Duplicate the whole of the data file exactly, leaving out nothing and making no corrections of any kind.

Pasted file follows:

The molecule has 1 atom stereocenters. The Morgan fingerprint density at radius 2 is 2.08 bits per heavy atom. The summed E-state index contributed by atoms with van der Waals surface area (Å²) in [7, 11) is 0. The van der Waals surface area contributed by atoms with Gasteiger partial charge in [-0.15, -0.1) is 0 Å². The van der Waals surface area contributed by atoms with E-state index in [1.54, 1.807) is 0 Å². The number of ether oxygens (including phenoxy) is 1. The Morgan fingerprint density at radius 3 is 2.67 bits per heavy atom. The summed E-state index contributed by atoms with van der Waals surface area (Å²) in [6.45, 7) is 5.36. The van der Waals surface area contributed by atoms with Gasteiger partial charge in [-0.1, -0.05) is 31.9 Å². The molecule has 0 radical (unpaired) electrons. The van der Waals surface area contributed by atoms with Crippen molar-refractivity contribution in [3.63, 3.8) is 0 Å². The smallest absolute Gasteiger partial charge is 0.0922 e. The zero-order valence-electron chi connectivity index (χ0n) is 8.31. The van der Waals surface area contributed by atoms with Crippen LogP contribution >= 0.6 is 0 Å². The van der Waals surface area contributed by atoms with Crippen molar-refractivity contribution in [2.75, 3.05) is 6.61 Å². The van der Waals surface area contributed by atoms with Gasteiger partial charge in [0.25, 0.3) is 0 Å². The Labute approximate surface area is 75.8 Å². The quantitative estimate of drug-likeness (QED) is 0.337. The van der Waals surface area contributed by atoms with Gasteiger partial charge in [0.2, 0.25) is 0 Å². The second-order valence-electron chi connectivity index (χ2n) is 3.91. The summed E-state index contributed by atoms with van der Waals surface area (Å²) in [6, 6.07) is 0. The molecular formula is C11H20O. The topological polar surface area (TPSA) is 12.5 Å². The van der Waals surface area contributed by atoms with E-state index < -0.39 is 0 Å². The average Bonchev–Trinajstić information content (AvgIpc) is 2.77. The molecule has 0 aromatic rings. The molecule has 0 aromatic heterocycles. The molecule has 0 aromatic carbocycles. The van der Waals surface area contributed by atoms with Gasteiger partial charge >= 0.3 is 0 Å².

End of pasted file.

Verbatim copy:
The molecule has 1 atom stereocenters. The Morgan fingerprint density at radius 2 is 2.08 bits per heavy atom. The summed E-state index contributed by atoms with van der Waals surface area (Å²) in [7, 11) is 0. The van der Waals surface area contributed by atoms with Gasteiger partial charge in [-0.15, -0.1) is 0 Å². The van der Waals surface area contributed by atoms with E-state index in [1.54, 1.807) is 0 Å². The number of ether oxygens (including phenoxy) is 1. The Morgan fingerprint density at radius 3 is 2.67 bits per heavy atom. The summed E-state index contributed by atoms with van der Waals surface area (Å²) in [6.45, 7) is 5.36. The van der Waals surface area contributed by atoms with Gasteiger partial charge in [-0.1, -0.05) is 31.9 Å². The molecule has 0 radical (unpaired) electrons. The van der Waals surface area contributed by atoms with Crippen molar-refractivity contribution in [3.63, 3.8) is 0 Å². The smallest absolute Gasteiger partial charge is 0.0922 e. The zero-order valence-electron chi connectivity index (χ0n) is 8.31. The van der Waals surface area contributed by atoms with Crippen LogP contribution >= 0.6 is 0 Å². The van der Waals surface area contributed by atoms with Crippen molar-refractivity contribution in [2.75, 3.05) is 6.61 Å². The van der Waals surface area contributed by atoms with Gasteiger partial charge in [0.25, 0.3) is 0 Å². The Labute approximate surface area is 75.8 Å². The quantitative estimate of drug-likeness (QED) is 0.337. The van der Waals surface area contributed by atoms with Gasteiger partial charge in [0.2, 0.25) is 0 Å². The second-order valence-electron chi connectivity index (χ2n) is 3.91. The summed E-state index contributed by atoms with van der Waals surface area (Å²) in [6, 6.07) is 0. The molecular formula is C11H20O. The topological polar surface area (TPSA) is 12.5 Å². The van der Waals surface area contributed by atoms with E-state index < -0.39 is 0 Å². The average Bonchev–Trinajstić information content (AvgIpc) is 2.77. The molecule has 0 aromatic rings. The molecule has 0 aromatic heterocycles. The molecule has 0 aromatic carbocycles. The van der Waals surface area contributed by atoms with Gasteiger partial charge >= 0.3 is 0 Å².